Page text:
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February 22, 2023

2023 Budget Review


Tax revenue collections for 2022/23 are expected to total R1.69 trillion. This exceeds the 2022 Budget estimate by R93.7 billion, and the 2022 Medium-term Budget Policy Statement (MTBPS) estimate by R10.3 billion. Over the medium-term, revenue projections are R6 billion higher than the estimates of the 2022 MTBPS. As a result, there are no major tax proposals in this budget.

The 2023 Budget provides tax relief totaling R13 billion to support the clean energy transition, increase electricity supply and limit the impact of consistently high fuel prices. In addition, the budget provides inflation-related adjustments to the personal income tax tables, the retirement tax tables, transfer duties and excise duties for alcohol and tobacco. R4 billion in relief is provided for households that install solar panels, R5 billion is provided to companies through an expansion of the renewable energy incentive and there is no increase in the fuel levies, resulting in R4 billion in tax foregone.

Proposals affecting the retirement fund industry

  • Adjustment of retirement tax tables

As part of the periodic reviews of monetary values in tax tables, the brackets for retirement fund lump sum benefits and retirement fund lump sum withdrawal benefits will be adjusted upwards by 10% to compensate for inflation. This means that the tax-free amount that can be withdrawn at retirement increases from R500 000 to R550 000.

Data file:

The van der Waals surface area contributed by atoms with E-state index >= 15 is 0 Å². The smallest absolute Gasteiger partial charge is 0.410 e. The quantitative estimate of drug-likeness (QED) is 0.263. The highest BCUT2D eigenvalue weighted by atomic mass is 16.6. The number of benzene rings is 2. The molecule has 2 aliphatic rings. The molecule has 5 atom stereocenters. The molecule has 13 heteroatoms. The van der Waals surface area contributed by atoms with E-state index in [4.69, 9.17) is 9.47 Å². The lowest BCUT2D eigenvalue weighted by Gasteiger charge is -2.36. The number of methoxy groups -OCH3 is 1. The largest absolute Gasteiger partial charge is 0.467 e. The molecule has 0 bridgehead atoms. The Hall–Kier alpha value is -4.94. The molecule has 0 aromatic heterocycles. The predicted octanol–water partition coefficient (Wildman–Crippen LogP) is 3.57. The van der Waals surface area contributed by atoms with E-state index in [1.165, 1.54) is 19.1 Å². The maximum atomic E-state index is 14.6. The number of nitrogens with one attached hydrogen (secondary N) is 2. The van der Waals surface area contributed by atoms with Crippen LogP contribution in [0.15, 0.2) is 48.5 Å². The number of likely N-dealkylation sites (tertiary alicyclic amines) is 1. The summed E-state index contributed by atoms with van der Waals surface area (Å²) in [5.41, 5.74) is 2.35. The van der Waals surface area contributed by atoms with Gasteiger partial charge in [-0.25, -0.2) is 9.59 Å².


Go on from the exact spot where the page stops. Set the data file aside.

The rates shown in the tables below are effective from 1 March 2023:

Personal income tax rates: Retirement fund lump sum benefits

Taxable Income (R) 2022/2023 – Rates of tax Taxable Income (R) 2023/2024 – Rates of tax
R0 – R500 000 0% of taxable income R0 – R550 000 0% of taxable income
R500 001 – R700 000 18% of taxable income above R500 000 R550 001 – R770 000 18% of taxable income above R550 000
R700 001 – R1 050 000 R56 700 + 27% of taxable income above R700 000 R770 001 – R1 155 000 R39 600 + 27% of taxable income above R770 000
R1 050 001 and above R141 750 + 36% of taxable income above R1 050 000 R1 155 001 and above R143 550 + 36% of taxable income above R1 155 000

Source: National Treasury

Personal income tax rates: Retirement lump sum withdrawal benefits

Taxable Income (R) 2022/2023 – Rates of tax Taxable Income (R) 2023/2024 – Rates of tax
R0 – R25 000 0% of taxable income R0 – R27 500 0% of taxable income
R25 001 – R660 000 18% of taxable income above R25 000 R27 501 – R726 000 18% of taxable income above R27 500
R660 001 – R990 000 R114 300 + 27% of taxable income above R660 000 R726 001 – R1 089 000 R125 730 + 27% of taxable income above R726 000
R990 001 and above R203 400 + 36% of taxable income above R990 000 R1 089 001 and above R223 740 + 36% of taxable income above R1 089 000

Source: National Treasury

Comment:  This adjustment is welcomed, as the last adjustment was made during the 2014 Budget.  It is important to note that any previous withdrawals will be taken into account for purposes of calculating the tax-free portion of the lump sum withdrawal or retirement benefit (i.e. it is cumulative).

  • Two-pot retirement system

Following extensive public consultation, the first phase of legislative amendments to the retirement system is due to take effect on 1 March 2024. The intent of these amendments is to enable pre-retirement access to a portion of a member’s retirement benefit, while preserving the remainder for retirement. Retirement fund contributions will remain deductible up to R350 000 per year or 27.5% of taxable income per year – whichever is lower. Permissible withdrawals from the vested pot will be taxed according to the above lump sum withdrawal tables. Withdrawals from the savings pot before retirement will be taxed at marginal rates. On retirement, any remaining amounts in the savings pot will be taxed according to the retirement lump sum table.